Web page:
Hamish Auret | 2009 Toyota Hilux
NZV8: Hi, Hamish. Hilux engines are meant to be as tough as they come, so why did you ditch the diesel and throw an LS at yours?
Hamish: Hi, NZV8. I’ve actually had V8 Hiluxes for about 15 years. Originally, I had an old-school lifted 4WD Hilux with a 302 Windsor in it. It was a pretty cool truck for bashing around, but you almost needed a step ladder to get in, and [it] was really more suited to the bush than a daily-driver. After a few years, I upgraded to a slightly newer two-door one that had already had a 1UZ conversion. This one was much more reliable and was great fun to drive. I kept this for about 10 years, during which time I had gathered together a wife and three little new additions to the family. The two-door quickly became a real pain. So, about a year ago, I decided to get a newer shape four-door SR5 Hilux. Of course, it had to be a 4WD, and, of course, I always had a master plan to ensure I could hear that distinctive eight-cylinder rumble out of the rear pipes, because the sound of that diesel ticking over just does not cut it when you’re a true V8 fan!
This time, I wanted to set up a truck that I could still bundle the whole family in and drive across the country in comfort but also have the tough Hilux stance and, of course, the power and torque that only the LS family can provide. The plan was to have everything working as it did out of the factory, and this was achieved 100 per cent.
Was the conversion hard to do? And have you managed to keep it 4WD?
The conversion was completed by Shane at Mudmods in Taupo. He’s a mate from the 4×4 trials scene, and we have competed together for many years. He was aware of my master plan and did a lot of homework on the possibility of dropping an LS engine in. There are so many Lexus-Hilux conversions out there, particularly older models, but I wanted to have something totally different, and, being a very keen LS fan, there really was no other choice I would consider. The horsepower and, particularly, the torque of the LS just leaves all other V8 options for dead. The design brief for Shane was to keep it 4WD — and to make sure I could hear it!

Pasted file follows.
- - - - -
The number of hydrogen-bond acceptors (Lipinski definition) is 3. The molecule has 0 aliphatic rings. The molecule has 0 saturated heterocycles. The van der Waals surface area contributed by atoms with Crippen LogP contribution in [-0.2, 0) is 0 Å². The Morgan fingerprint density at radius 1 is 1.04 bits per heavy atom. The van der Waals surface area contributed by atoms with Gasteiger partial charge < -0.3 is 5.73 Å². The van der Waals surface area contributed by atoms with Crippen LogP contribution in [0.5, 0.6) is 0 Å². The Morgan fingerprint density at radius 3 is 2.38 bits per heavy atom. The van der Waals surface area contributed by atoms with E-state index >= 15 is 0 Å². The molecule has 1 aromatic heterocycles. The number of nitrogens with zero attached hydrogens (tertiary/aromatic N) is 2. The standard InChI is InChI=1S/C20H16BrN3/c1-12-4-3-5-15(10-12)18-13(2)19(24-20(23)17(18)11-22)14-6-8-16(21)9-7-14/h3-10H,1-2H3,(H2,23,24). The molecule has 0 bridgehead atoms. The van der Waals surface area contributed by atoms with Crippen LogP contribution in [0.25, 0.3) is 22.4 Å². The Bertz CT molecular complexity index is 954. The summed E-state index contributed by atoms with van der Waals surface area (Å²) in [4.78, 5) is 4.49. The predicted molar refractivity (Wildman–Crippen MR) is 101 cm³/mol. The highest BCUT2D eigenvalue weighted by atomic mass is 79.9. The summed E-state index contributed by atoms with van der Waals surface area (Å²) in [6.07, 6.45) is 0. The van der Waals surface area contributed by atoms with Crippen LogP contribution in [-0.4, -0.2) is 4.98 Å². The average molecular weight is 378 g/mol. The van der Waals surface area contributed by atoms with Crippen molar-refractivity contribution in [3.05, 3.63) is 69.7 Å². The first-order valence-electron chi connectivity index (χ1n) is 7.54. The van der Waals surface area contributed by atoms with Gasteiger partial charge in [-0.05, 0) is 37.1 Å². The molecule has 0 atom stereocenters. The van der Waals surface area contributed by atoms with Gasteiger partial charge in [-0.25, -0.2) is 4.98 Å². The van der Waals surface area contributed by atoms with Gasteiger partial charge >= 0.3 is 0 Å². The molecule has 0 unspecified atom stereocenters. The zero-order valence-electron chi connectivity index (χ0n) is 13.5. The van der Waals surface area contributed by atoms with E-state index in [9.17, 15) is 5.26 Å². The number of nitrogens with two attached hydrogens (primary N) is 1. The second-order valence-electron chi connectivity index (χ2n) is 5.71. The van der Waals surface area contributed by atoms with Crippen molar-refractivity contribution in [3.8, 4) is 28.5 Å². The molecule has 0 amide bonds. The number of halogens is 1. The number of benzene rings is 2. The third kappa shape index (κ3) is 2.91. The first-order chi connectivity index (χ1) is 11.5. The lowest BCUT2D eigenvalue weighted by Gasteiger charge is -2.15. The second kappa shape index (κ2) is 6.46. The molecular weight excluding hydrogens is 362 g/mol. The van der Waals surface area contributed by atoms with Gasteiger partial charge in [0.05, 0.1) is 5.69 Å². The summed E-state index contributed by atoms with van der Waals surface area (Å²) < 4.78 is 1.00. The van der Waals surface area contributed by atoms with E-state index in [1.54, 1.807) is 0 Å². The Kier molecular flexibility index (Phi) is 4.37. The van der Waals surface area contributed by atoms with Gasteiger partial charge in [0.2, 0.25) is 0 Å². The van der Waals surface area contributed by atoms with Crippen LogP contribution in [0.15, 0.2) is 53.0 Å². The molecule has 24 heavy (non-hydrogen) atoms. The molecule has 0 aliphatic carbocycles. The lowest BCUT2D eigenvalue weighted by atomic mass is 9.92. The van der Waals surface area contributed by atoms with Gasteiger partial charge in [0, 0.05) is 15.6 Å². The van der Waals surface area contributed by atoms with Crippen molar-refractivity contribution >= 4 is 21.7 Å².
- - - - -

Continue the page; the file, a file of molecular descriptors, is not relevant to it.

Shane is a very clever fabricator who built his own competition 4×4 from scratch, so, although this was a tricky conversion, he got it done perfectly and all within the planned time frame. It required custom engine mounts, a body lift, and a front diff drop to help the angle of the CVs. He found an LS-to-Hilux bellhousing in Australia that made the job easier, however, he had to modify it to make room for the front driveshaft. The sump had to be heavily modified to clear the Hilux steering box, and it’s running a high-performance clutch, dual fuel pumps, and both Hilux and LS computers, so everything right down to the Hilux digital display works as it did when it drove out of the Toyota factory. The wiring was done by Darren from Mudmods Wellington. There is no room for conventional headers, so, on the driver’s side, we used special stepped log headers, custom-built by Mudmods, within the specifications given to us by another good friend of ours that now works for Triple Eight Racing in Australia. The rest of the exhaust system was made in house too, and it has a very nice tone and makes everyone lift their heads and take notice.